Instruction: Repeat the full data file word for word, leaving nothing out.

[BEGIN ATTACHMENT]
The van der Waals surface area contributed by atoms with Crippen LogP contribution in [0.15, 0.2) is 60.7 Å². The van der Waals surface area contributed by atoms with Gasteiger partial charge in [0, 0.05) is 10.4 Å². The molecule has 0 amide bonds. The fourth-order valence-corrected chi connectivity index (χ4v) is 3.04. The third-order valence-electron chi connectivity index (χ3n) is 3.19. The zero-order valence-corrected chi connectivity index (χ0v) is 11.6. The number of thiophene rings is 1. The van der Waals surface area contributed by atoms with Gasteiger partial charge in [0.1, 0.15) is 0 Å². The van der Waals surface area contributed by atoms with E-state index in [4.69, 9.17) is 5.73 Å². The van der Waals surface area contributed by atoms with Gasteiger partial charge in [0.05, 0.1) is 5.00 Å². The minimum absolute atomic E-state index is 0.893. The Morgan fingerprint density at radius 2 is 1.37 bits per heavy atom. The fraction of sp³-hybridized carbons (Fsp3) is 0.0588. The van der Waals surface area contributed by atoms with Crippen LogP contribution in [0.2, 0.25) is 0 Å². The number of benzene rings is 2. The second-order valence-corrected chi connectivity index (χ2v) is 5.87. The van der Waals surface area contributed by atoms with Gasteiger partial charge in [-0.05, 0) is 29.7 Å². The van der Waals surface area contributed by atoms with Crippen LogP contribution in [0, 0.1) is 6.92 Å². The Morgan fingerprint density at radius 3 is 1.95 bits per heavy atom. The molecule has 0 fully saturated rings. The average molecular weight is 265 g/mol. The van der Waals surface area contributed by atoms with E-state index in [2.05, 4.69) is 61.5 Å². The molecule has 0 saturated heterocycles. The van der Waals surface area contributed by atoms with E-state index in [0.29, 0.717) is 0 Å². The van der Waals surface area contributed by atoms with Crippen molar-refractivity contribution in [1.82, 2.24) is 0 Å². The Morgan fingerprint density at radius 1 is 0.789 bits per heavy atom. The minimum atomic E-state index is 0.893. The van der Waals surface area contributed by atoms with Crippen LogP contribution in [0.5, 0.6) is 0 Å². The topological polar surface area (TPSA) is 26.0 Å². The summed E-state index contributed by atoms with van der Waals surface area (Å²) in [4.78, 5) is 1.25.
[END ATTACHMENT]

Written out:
The van der Waals surface area contributed by atoms with Crippen LogP contribution in [0.15, 0.2) is 60.7 Å². The van der Waals surface area contributed by atoms with Gasteiger partial charge in [0, 0.05) is 10.4 Å². The molecule has 0 amide bonds. The fourth-order valence-corrected chi connectivity index (χ4v) is 3.04. The third-order valence-electron chi connectivity index (χ3n) is 3.19. The zero-order valence-corrected chi connectivity index (χ0v) is 11.6. The number of thiophene rings is 1. The van der Waals surface area contributed by atoms with Gasteiger partial charge in [0.1, 0.15) is 0 Å². The van der Waals surface area contributed by atoms with E-state index in [4.69, 9.17) is 5.73 Å². The van der Waals surface area contributed by atoms with Gasteiger partial charge in [0.05, 0.1) is 5.00 Å². The minimum absolute atomic E-state index is 0.893. The Morgan fingerprint density at radius 2 is 1.37 bits per heavy atom. The fraction of sp³-hybridized carbons (Fsp3) is 0.0588. The van der Waals surface area contributed by atoms with Crippen LogP contribution in [0.2, 0.25) is 0 Å². The number of benzene rings is 2. The second-order valence-corrected chi connectivity index (χ2v) is 5.87. The van der Waals surface area contributed by atoms with Gasteiger partial charge in [-0.05, 0) is 29.7 Å². The van der Waals surface area contributed by atoms with Crippen LogP contribution in [0, 0.1) is 6.92 Å². The Morgan fingerprint density at radius 3 is 1.95 bits per heavy atom. The molecule has 0 fully saturated rings. The average molecular weight is 265 g/mol. The van der Waals surface area contributed by atoms with E-state index in [2.05, 4.69) is 61.5 Å². The molecule has 0 saturated heterocycles. The van der Waals surface area contributed by atoms with E-state index in [0.29, 0.717) is 0 Å². The van der Waals surface area contributed by atoms with Crippen molar-refractivity contribution in [1.82, 2.24) is 0 Å². The Morgan fingerprint density at radius 1 is 0.789 bits per heavy atom. The minimum atomic E-state index is 0.893. The van der Waals surface area contributed by atoms with Crippen LogP contribution in [0.5, 0.6) is 0 Å². The topological polar surface area (TPSA) is 26.0 Å². The summed E-state index contributed by atoms with van der Waals surface area (Å²) in [4.78, 5) is 1.25.